As advances in technology and other trends continue to reshape the role of the financial advisor, it’s clear that an agile approach is key. Members had the opportunity to explore the most important actions advisors are taking to change their practice and what they will need to be ready for the future during Nicsa’s SLF in February 2020.
Scott Smith, Director, Advice Relationships at Cerulli, moderated the panel, which also featured experts from Invesco and Morgan Stanley.
“A little over five years ago, it seemed like robo-advisors were going to put all of us out of business, and the self-directed market was going to explode — obviously, we haven't seen that happen,” Smith said. “The rather surprising thing is we’ve seen the advisor-reliant class grow from 32 percent to 39 percent from 2013-2019.”
Smith said Cerulli hypothesizes that the more clients began experimenting with DIY tools, the more they realized the value of the financial advisor.
Nathan Dierking, CIMA, Senior Vice President, Divisional Sales Director at Invesco, said that while everyone’s familiar with the Orwellian future depicted in 1984 (in which an entity tries to control people by withholding information), there’s a philosophy that’s relevant to financial advisors on the other side of the coin.
“Philosopher Aldous Huxley’s biggest fear was that society would overload us with so much information, we wouldn't know what to do,” he said. “And that's kind of where clients are right now. The biggest challenge we see from a demand-for-service standpoint is trying to communicate in a way they understand, providing simplicity amid all the noise.”
Smith said traditional advisor assets in a fee-based relationship (vs. brokerage) came in at about 24 percent in 2005 where the fiduciary standard of care applied. “By 2018, that figured moved up to 46 percent, and we anticipate it to crest over 50 percent by the end of 2020,” he said.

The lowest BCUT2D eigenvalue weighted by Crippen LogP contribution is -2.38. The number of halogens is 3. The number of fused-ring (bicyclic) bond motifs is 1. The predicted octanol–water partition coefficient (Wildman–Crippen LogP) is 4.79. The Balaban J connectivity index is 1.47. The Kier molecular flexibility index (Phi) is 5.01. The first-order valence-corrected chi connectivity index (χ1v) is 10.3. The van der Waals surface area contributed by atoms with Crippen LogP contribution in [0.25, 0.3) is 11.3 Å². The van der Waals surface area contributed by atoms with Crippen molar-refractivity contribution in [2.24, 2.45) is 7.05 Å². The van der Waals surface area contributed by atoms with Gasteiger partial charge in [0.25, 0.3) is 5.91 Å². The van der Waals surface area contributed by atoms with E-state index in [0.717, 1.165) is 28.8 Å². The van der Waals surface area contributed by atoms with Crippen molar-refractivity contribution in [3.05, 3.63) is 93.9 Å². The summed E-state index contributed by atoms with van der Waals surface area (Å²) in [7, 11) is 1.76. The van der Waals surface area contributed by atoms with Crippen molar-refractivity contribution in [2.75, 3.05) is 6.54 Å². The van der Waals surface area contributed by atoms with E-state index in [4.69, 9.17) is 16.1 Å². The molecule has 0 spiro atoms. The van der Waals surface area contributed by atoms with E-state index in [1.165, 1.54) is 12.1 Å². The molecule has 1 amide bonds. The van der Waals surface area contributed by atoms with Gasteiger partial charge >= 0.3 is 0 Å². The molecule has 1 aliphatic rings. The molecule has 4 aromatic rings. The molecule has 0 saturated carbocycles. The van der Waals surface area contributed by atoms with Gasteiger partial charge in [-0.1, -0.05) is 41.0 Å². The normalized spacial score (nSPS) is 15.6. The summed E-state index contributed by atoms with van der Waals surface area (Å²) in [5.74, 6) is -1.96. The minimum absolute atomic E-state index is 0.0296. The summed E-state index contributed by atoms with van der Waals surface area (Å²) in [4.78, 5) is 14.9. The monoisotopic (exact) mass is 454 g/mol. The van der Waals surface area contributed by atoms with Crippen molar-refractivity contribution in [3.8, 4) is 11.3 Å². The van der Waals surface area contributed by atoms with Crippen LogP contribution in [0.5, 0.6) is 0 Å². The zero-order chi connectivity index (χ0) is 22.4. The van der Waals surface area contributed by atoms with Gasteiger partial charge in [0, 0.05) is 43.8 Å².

Matthew Scott, Vice President, Business Development Manager at Morgan Stanley, said the difference could be attributed to a change in the FA value proposition.
“Many in the industry started out cold-calling as brokers, whereas today we’re focusing on holistic wealth planning and what I like to call family wealth management — so there’s been an evolution in terms of advice,” he said. “The other thing is, our platforms are better able to handle a wider array of assets and solutions.”
PORTFOLIO ALLOCATION MODELS
Smith said advisors have historically placed building their own portfolios at the core of their value proposition.
“The way I like to explain it is that they consider themselves chefs — they have recipes, put them together and end up with great portfolios for their clients,” he said.
“But when we look at the numbers and talk to our partner firms, advisor performance is often less than outstanding in this particular part of their business. We are very much encouraging them to rely more on third-party asset managers to get those recipes instead of developing their own.”
To that end, Dierking said the demand for asset allocation models is increasing in a meaningful way.
“Advisors are realizing they’re not being rewarded for being a PM as much as they are taking care of clients from a total wealth management perspective,” he said. “And now, there’s the ability to take these models and add complexity to them, while still keeping them somewhat turnkey, which will be a key component in the future.”
Scott said advisors are waking up to the fact that they will be spending more time managing their client relationships due to the demand for advice, and that they will need to decrease the amount of time they're spending on investments.
“That’s tough for those who got into the industry in the ‘80s and ‘90s,” he said. “We’ve found that for many folks, dipping a toe in the water leads to success. They find a partner that they've followed for a long time, and use them as a core portion of the portfolio. This way, they ease into it over time.”
Note: Although the observations contained in this work represent the best thoughts of the individuals comprising the Nicsa panel, they do not necessarily reflect the views of Nicsa or any of its member organizations. Matters addressed in this work may touch upon legal or regulatory matters, however nothing herein is intended to be or should be construed as legal advice. You should contact your own counsel in order to obtain legal advice regarding these or any other matters.